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Six coronavirus cases now linked to Australian Open

Published: (Updated: ) in Australian News by .

Another four coronavirus caseshave been linked to the Australian Open taking the total to six, with more people likely to be forced to self-isolate inside Melbourne’s quarantine hotels.

Another four coronavirus cases, including one player, have been linked to the Australian Open taking the total associated with the tournament to six.

The rising numbers mean more people will likely to be forced to self-isolate in Melbourne's quarantine hotels.

The Department of Health and Human Services this afternoon confirmed the new cases were three males aged in their 30s and one male aged in their 50s.

Victorian Premier Daniel Andrews today confirmed the new infections were in addition to the five cases which emerged from three flights over the weekend, bringing players, staff, officials and media to Australia.

All 15 charter flights have now arrived in Melbourne.

"All four are associated with the tennis, and they're all tucked away safely in hotel quarantine," he said.

"There's still plenty of time for two weeks of quarantine and a buffer that is built in before February 8 before the tournament starts, and we'll just have to be guided by the test results that come back from people who have been, by virtue of being on a flight with people who have tested positive, despite having tested negative before they got on the plane."

READ MORE: What you can and can't do on Australia Day as COVID-19 restrictions continue

Mr Andrews quickly shot down remarks from players requesting special treatment in hotel quarantine, including leniency on the rules and the duration of the quarantine period.

"The rules apply to them as they apply to everybody else, and they were all briefed on that before they came," he said.

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"There's no special treatment here. Because the virus doesn't treat you specially. So neither do we."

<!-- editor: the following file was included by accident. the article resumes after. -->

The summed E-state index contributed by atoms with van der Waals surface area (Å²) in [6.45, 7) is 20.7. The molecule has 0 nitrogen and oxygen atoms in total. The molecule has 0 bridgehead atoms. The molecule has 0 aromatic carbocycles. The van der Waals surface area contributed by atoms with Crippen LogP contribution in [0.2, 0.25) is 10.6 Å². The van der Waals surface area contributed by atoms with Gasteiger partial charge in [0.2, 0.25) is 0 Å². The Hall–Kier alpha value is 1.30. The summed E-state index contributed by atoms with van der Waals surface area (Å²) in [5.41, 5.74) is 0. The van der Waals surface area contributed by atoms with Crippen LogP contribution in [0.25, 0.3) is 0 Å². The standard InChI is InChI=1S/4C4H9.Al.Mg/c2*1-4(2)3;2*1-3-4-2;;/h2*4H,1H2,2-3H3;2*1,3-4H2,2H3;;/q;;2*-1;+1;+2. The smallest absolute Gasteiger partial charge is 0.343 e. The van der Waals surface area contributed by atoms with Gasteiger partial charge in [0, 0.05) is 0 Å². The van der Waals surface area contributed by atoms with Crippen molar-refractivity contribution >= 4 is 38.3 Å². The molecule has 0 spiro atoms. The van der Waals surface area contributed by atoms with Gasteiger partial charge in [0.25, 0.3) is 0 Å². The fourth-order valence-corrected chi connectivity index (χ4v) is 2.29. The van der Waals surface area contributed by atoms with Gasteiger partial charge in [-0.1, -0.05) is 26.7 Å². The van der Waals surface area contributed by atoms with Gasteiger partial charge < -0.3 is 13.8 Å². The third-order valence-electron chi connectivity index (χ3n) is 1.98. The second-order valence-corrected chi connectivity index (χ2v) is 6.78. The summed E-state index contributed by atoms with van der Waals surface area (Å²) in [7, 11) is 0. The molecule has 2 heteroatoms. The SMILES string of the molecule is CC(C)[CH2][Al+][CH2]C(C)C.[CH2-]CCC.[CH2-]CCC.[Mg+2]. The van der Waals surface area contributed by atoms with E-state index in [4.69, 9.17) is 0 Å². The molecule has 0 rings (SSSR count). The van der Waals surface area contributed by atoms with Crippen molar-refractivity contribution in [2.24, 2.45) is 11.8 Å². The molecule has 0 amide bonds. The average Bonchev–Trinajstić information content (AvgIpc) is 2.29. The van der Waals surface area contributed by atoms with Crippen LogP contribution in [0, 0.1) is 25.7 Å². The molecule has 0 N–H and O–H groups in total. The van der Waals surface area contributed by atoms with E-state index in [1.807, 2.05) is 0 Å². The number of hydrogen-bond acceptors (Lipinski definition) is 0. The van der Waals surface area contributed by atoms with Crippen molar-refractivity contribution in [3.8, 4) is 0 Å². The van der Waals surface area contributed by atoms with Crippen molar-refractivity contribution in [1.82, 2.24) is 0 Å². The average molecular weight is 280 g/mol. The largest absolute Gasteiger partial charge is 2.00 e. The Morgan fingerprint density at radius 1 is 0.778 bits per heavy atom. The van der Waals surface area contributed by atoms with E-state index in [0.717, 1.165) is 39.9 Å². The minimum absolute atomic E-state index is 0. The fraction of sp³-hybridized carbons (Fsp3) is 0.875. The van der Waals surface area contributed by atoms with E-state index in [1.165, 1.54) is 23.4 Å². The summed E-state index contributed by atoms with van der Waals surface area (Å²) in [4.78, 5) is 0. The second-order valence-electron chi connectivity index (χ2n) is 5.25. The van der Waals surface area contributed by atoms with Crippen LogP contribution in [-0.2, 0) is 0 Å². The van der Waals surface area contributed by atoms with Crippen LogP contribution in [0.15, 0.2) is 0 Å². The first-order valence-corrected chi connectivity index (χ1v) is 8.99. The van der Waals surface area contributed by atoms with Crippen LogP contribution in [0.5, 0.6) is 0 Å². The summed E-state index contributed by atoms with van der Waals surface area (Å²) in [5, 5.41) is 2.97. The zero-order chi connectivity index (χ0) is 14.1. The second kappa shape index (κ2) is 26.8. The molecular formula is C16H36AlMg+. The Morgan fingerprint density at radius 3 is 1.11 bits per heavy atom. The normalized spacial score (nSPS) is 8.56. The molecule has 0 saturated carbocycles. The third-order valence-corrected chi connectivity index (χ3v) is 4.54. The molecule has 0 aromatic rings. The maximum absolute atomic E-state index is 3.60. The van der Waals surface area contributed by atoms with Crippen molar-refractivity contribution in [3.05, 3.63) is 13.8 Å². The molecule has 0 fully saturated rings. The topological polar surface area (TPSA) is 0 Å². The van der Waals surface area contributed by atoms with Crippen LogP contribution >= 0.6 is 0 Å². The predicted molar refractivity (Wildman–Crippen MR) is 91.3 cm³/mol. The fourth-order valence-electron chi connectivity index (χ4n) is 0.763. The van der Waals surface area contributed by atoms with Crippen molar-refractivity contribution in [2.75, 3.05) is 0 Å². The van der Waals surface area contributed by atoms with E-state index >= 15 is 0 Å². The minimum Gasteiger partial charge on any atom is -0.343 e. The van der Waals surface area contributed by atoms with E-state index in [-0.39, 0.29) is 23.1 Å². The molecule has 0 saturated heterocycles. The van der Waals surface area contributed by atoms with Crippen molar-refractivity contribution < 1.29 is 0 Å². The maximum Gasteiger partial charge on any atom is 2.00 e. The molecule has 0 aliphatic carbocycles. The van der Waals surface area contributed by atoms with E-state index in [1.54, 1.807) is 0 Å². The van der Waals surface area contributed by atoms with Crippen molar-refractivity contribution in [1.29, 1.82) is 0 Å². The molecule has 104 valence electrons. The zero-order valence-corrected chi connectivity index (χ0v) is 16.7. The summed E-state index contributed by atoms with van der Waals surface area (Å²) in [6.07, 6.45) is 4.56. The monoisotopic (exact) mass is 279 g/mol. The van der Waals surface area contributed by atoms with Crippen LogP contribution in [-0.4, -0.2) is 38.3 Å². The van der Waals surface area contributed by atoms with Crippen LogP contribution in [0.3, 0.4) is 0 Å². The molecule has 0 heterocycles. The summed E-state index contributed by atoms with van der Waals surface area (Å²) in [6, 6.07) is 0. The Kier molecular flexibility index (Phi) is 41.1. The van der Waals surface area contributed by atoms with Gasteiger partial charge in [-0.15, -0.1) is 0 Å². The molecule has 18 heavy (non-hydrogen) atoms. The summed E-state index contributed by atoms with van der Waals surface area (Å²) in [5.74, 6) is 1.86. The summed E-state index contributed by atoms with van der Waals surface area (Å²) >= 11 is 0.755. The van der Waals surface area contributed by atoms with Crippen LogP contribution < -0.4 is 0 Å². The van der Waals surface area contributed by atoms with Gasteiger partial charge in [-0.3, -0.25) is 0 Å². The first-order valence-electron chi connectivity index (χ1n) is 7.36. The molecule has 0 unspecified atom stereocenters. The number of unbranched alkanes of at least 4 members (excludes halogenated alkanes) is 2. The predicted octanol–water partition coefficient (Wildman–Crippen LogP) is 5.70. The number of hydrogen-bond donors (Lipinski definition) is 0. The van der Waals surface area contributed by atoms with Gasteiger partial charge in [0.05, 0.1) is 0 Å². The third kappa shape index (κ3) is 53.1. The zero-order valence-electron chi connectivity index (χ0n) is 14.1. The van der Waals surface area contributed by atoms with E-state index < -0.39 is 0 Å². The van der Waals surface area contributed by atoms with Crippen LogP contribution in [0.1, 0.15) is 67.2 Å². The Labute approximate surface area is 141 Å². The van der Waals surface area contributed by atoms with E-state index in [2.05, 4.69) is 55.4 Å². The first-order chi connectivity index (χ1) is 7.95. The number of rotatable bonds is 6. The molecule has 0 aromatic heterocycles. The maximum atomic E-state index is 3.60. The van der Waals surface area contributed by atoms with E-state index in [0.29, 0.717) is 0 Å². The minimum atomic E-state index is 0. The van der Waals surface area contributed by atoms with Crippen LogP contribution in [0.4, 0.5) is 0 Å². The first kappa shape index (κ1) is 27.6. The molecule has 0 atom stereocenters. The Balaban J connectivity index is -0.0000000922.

The premier also hit back at the list of 'demands' given by Novak Djokovic, standing firm the rules would not be changed for anyone.

Djokovic reportedly wrote to the Australian Open boss with a raft of demands on behalf of players.

They included permission to visit a coach or trainer and to move as many players as possible to private residents with tennis courts.

"People are free to provide lists of demands," Mr Andrews said.

"But the answer is no. And that was very clearly put.

"We have Tennis Australia's full support in the rules and they were communicated to everybody involved in the event.

"It doesn't mean that everyone likes them, but that's not the world we're in.

"This is a wildly infectious pandemic. There are rules that need to be followed. They will not be changed. And that's the basis on which people came here."

Victoria's Chief Health Officer Professor Brett Sutton said the infected individuals were probably exposed to COVID-19 before they got on the flights.

"It does speak to how much transmission there is globally at the moment, especially in the Northern Hemisphere, that there are people who tested negative but were incubating the illness and tested positive subsequently," he said.

"That's why the rules are extremely strict for these tennis players and their entourage, as much as for any other international arrival.

"Everyone finds quarantine tough, but Victorians have copped this as much as anyone in the world.

"Victorians have done it tough, and they don't expect special rules for anyone else."

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9News earlier revealed the fifth case was aboard a Qatar Airways flight QR7485, carrying players and officials that arrived from Doha at 5.30am on Saturday.

The positive test came from a passenger who was not a member of the playing contingent, Australian Open organisers said.

But all 58 passengers, including the 25 players on the flight, now cannot leave their hotel rooms for two weeks.

It means every other player on the plane is now considered a close contact and not eligible to leave their hotel room to train for five hours a day.

There are currently 72 players locked in their hotel rooms.

READ MORE: Berejiklian rebukes Victoria border block after Australian Open arrivals

The affected players include West Australian teenager Tristan Schoolkate.

The blow to the tournament comes as two players received official warnings after breaking the rules to open their hotel door to chat.

Other players have taken to social media to complain about conditions, including the quality of the food and even mice in their room.

Quarantined players who will now be unable to train for two weeks "are being supported to access equipment for their hotel rooms to help them maintain their fitness during this time", CQV said.

Source: 9News

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